After the onslaught of Easter eggs on children’s teeth, a Leamington-based dentist and university lecturer is calling on parents to dramatically cut back on sugary drinks in the house.

Rob Morgan of Space Healthcare on Clarendon Avenue, who also lectures in dentistry at Birmingham University, says tooth decay in children is becoming an increasing problem.

“We can’t wait two years for the introduction of the sugar levy; we need to act now!” he said. “Tooth decay is the number one cause of tooth extraction in hospital among young children, with an average of 26,000 five to nine year olds admitted with problems caused by tooth decay every year, a rise of ten per cent.”

Referring to the proposed sugar levy, he said taxing sugary drinks was a ‘no brainer’ and would result in far fewer hospital admissions, not only for tooth decay but also for diabetes, coronary heart disease and bowel cancer.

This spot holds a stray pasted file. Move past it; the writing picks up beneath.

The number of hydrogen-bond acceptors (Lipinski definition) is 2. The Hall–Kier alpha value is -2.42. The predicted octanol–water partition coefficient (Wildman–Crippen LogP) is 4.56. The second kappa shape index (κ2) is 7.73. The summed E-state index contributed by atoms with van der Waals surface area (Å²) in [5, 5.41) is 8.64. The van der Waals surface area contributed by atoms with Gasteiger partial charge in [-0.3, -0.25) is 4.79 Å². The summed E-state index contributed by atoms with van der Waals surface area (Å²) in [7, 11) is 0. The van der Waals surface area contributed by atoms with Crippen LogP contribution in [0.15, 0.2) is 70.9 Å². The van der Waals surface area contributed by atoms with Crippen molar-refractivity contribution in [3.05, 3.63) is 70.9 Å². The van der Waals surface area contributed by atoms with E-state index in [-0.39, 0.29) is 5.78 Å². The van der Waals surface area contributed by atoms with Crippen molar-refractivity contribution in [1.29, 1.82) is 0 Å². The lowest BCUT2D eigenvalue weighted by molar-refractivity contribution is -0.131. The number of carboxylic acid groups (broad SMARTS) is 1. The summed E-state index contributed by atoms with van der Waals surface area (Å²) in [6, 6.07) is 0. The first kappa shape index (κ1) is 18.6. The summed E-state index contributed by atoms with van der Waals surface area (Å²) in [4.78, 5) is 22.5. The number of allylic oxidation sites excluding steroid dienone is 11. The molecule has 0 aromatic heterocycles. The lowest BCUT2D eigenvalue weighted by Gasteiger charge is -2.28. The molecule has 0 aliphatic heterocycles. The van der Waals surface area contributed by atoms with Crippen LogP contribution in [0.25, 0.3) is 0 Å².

“Sugar is cheap, addictive and nutrient-free and is costing the health service billions.  Health professionals are confronting a preventable epidemic and parents, government and the food industry all need play their part. It’s only right the drinks companies should make a fair contribution.”

Mr Morgan said cavities occurred when the mouth’s bacteria left acid behind as a waste product, eating away at the enamel, and that refined sugars were more likely to cause that than any other foods.

He said that it was important that teeth were brushed twice a day, using a fluoride toothpaste. It is especially important last thing at night because the body stops making saliva (which helps neutralise acid) during sleep, enabling acid to attack the teeth.

“After all, you only get one set of teeth so it’s important to look after them,” he said.